Yesterday… It started with promise, my grandsons excited about the prospect of finally getting their day at the beach, my month-old granddaughter caring less about anything except having a clean diaper and a full tummy. The day did not disappoint. It almost did at times. And it threw us some curve balls. But all in all, it was a pretty memorable day.
Tired after nearly two weeks of unpacking boxes at my son’s new home in Cape Town, we decided to escape the moving mayhem and head for the Mother City and the beach. As usual, we left home an hour or so later than planned (some things will never change). The weatherman promised a wonderfully warm day and we were armed with bottles of SPF50, determined the African sun would not get the better of us.
Packed like sardines in the car, baby Olivia the only one not squashed onto a leather seat or someone’s lap as she relaxed in her car seat, we drove down the motorway. My son, Ryan, looked up through the windshield and drew our attention to the cloudless, blue skies. Immediately I was reminded of my dear daddy who would always look out the car window as he drove into town with my sister and say, “It’s a beautiful day, not a cloud in the sky.” And once again, I missed him.
With Christmas carols drifting through the car’s stereo as we headed toward Table Mountain, my daughter-in-law, Amy, recounted the story to her two sons, Phoenix and Liam, of how Ryan proposed to her on top of the flat mountain. Memories… The tale elicited a “No way,” from nine-year-old Phoenix. Liam, six, on the other hand, was way more interested in making us aware of the fact that Cape Town wasn’t part of South Africa, at least that seems to be what he believes. I wonder if the two-hour flight from Johannesburg to Cape Town has anything to do with his thinking that their new home is in another country.
We drove past a container-yard and hubby asked the boys if they knew what the large, steel boxes are called. “Tin cans,” Liam shouted excitedly, and we all burst into laughter. The boys certainly do keep us entertained.
Soon we were walking around the V&A Waterfront with its myriad of shops, African Trading Post, waterways, clock-tower, ferris wheel, brightly-painted rhino statues, colorful steps, and swing-bridge, the majestic Table Mountain backdropping it all. My mind took it all in, as usual.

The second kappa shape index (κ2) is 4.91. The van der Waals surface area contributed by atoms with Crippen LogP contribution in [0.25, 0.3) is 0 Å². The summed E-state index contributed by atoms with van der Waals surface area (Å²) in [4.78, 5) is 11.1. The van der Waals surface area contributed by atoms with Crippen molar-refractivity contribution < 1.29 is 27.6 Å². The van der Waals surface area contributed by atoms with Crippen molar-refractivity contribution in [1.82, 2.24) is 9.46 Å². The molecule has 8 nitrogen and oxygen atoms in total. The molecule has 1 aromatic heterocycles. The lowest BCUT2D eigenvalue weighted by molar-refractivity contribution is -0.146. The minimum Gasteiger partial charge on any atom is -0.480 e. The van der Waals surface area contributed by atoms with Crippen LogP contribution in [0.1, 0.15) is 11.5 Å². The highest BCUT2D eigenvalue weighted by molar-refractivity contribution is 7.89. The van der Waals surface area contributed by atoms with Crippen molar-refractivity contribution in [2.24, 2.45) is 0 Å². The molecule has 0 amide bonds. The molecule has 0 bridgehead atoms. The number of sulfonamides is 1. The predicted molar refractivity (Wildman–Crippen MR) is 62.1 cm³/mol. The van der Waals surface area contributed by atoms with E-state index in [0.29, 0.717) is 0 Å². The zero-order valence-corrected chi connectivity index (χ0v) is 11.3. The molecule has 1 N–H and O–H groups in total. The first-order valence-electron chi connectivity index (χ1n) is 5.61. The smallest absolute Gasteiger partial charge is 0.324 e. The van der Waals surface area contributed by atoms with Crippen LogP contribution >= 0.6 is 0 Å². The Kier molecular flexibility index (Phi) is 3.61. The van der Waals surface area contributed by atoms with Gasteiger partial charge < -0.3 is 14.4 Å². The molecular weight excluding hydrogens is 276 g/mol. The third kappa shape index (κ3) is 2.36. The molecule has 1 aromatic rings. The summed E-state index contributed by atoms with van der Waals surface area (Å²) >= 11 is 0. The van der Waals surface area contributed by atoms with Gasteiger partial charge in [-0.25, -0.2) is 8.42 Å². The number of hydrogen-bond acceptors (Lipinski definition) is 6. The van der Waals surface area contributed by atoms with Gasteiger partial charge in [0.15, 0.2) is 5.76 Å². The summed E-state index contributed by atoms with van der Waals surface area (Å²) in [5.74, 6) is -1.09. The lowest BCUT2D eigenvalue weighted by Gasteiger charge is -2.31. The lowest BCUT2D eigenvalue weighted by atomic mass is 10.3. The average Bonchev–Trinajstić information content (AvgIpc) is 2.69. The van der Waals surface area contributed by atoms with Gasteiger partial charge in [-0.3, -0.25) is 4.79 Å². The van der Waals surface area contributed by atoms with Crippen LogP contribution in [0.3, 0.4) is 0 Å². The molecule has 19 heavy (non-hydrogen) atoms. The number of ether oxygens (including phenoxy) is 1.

Ah, writing fodder…
Inside the mall, we spotted the Summer Palace for kids and in the palace some “elves” and what I initially thought was Santa and Mary Christmas, African style. I subsequently learned that Santa was still on his way and that Santa and Mary were actually Queen Halima (Mother Earth) and King Luyolo (the Guardian of Joy).
Kings and queens aside, our usually unshy Liam clung tightly to my hand, unwilling to take advantage of the photo op. Finally, I managed to coax him onto a chair close to the royal couple and snapped off a shot.
On the way to our next stop at Hout Bay, views of beautiful Camps Bay reminded me of the romantic dinner scene in my book, The Other You. The day truly was turning out to be a day of remembering.
Soon we arrived at the Mariner’s Wharf, a place that holds some special memories for our family. I thought you might enjoy some word images in the poem I wrote several years ago which was inspired by these surroundings. This poem and others about my travels and life can be found in My Colorful Life.
The Mariner’s Wharf
Bright colored hulls,
a myriad of names—
bobbing lazily in the busy bay.
Masts stand tall,
nets piled high,
soon will be teaming with fish.
Slippery black seals
glide through waters deep—
entertainment of the day.
Like black hounds of the sea
they follow the trawler…
for a meal to come their way.
The daily routine
of the mariner’s wharf!